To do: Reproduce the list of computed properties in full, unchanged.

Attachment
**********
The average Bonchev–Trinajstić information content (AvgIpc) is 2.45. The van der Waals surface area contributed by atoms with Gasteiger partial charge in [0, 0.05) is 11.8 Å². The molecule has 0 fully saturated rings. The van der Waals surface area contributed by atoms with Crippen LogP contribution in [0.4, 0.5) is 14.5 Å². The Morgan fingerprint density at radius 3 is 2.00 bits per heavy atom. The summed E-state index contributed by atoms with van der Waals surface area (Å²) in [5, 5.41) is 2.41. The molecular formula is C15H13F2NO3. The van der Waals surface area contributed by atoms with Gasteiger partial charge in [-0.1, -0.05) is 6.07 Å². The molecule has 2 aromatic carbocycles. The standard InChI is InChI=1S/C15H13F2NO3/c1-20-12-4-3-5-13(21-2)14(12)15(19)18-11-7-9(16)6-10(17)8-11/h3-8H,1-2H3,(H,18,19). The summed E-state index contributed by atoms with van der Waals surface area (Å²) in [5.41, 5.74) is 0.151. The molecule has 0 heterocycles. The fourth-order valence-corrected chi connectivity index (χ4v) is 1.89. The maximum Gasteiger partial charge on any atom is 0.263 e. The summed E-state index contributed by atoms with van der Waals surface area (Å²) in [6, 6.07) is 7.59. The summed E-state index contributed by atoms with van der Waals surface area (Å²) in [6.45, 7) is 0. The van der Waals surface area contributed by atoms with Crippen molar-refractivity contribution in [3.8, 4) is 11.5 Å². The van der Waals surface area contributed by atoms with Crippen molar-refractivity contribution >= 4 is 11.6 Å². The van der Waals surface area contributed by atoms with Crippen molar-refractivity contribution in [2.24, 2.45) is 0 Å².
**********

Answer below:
The average Bonchev–Trinajstić information content (AvgIpc) is 2.45. The van der Waals surface area contributed by atoms with Gasteiger partial charge in [0, 0.05) is 11.8 Å². The molecule has 0 fully saturated rings. The van der Waals surface area contributed by atoms with Crippen LogP contribution in [0.4, 0.5) is 14.5 Å². The Morgan fingerprint density at radius 3 is 2.00 bits per heavy atom. The summed E-state index contributed by atoms with van der Waals surface area (Å²) in [5, 5.41) is 2.41. The molecular formula is C15H13F2NO3. The van der Waals surface area contributed by atoms with Gasteiger partial charge in [-0.1, -0.05) is 6.07 Å². The molecule has 2 aromatic carbocycles. The standard InChI is InChI=1S/C15H13F2NO3/c1-20-12-4-3-5-13(21-2)14(12)15(19)18-11-7-9(16)6-10(17)8-11/h3-8H,1-2H3,(H,18,19). The summed E-state index contributed by atoms with van der Waals surface area (Å²) in [5.41, 5.74) is 0.151. The molecule has 0 heterocycles. The fourth-order valence-corrected chi connectivity index (χ4v) is 1.89. The maximum Gasteiger partial charge on any atom is 0.263 e. The summed E-state index contributed by atoms with van der Waals surface area (Å²) in [6, 6.07) is 7.59. The summed E-state index contributed by atoms with van der Waals surface area (Å²) in [6.45, 7) is 0. The van der Waals surface area contributed by atoms with Crippen molar-refractivity contribution in [3.8, 4) is 11.5 Å². The van der Waals surface area contributed by atoms with Crippen molar-refractivity contribution >= 4 is 11.6 Å². The van der Waals surface area contributed by atoms with Crippen molar-refractivity contribution in [2.24, 2.45) is 0 Å².